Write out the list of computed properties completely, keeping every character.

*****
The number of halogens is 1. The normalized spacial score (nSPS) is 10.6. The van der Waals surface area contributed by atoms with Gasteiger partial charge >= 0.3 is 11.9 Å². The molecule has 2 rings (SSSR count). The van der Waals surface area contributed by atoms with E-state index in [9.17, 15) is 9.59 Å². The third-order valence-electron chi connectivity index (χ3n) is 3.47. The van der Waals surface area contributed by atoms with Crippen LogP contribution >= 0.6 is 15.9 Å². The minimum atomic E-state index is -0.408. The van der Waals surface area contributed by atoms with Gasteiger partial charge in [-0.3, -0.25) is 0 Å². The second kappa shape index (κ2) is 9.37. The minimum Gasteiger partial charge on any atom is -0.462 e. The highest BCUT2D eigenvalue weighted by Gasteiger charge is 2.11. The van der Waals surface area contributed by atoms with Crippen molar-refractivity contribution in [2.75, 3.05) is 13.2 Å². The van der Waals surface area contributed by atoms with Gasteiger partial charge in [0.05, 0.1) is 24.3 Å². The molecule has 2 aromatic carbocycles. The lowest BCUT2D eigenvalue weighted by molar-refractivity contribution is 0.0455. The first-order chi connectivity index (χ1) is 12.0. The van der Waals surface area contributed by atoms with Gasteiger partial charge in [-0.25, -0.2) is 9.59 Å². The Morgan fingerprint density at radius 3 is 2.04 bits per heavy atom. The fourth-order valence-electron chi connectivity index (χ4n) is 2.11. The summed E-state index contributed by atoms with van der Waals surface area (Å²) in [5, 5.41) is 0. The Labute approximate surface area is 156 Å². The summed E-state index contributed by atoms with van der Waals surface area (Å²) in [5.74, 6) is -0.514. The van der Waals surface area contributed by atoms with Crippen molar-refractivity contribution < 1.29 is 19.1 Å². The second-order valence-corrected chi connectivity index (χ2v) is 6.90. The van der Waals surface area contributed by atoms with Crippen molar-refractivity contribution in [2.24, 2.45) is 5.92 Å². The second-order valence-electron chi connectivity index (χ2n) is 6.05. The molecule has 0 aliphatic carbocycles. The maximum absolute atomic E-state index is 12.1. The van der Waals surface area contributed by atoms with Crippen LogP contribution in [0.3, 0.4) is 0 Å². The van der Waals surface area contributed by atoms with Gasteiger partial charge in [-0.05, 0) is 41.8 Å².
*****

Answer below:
The number of halogens is 1. The normalized spacial score (nSPS) is 10.6. The van der Waals surface area contributed by atoms with Gasteiger partial charge >= 0.3 is 11.9 Å². The molecule has 2 rings (SSSR count). The van der Waals surface area contributed by atoms with E-state index in [9.17, 15) is 9.59 Å². The third-order valence-electron chi connectivity index (χ3n) is 3.47. The van der Waals surface area contributed by atoms with Crippen LogP contribution >= 0.6 is 15.9 Å². The minimum atomic E-state index is -0.408. The van der Waals surface area contributed by atoms with Gasteiger partial charge in [-0.3, -0.25) is 0 Å². The second kappa shape index (κ2) is 9.37. The minimum Gasteiger partial charge on any atom is -0.462 e. The highest BCUT2D eigenvalue weighted by Gasteiger charge is 2.11. The van der Waals surface area contributed by atoms with Crippen molar-refractivity contribution in [2.75, 3.05) is 13.2 Å². The van der Waals surface area contributed by atoms with Gasteiger partial charge in [0.05, 0.1) is 24.3 Å². The molecule has 2 aromatic carbocycles. The lowest BCUT2D eigenvalue weighted by molar-refractivity contribution is 0.0455. The first-order chi connectivity index (χ1) is 12.0. The van der Waals surface area contributed by atoms with Gasteiger partial charge in [-0.25, -0.2) is 9.59 Å². The Morgan fingerprint density at radius 3 is 2.04 bits per heavy atom. The fourth-order valence-electron chi connectivity index (χ4n) is 2.11. The summed E-state index contributed by atoms with van der Waals surface area (Å²) in [5, 5.41) is 0. The Labute approximate surface area is 156 Å². The summed E-state index contributed by atoms with van der Waals surface area (Å²) in [5.74, 6) is -0.514. The van der Waals surface area contributed by atoms with Crippen molar-refractivity contribution < 1.29 is 19.1 Å². The second-order valence-corrected chi connectivity index (χ2v) is 6.90. The van der Waals surface area contributed by atoms with Crippen molar-refractivity contribution in [2.24, 2.45) is 5.92 Å². The second-order valence-electron chi connectivity index (χ2n) is 6.05. The molecule has 0 aliphatic carbocycles. The maximum absolute atomic E-state index is 12.1. The van der Waals surface area contributed by atoms with Crippen LogP contribution in [0.3, 0.4) is 0 Å². The van der Waals surface area contributed by atoms with Gasteiger partial charge in [-0.05, 0) is 41.8 Å².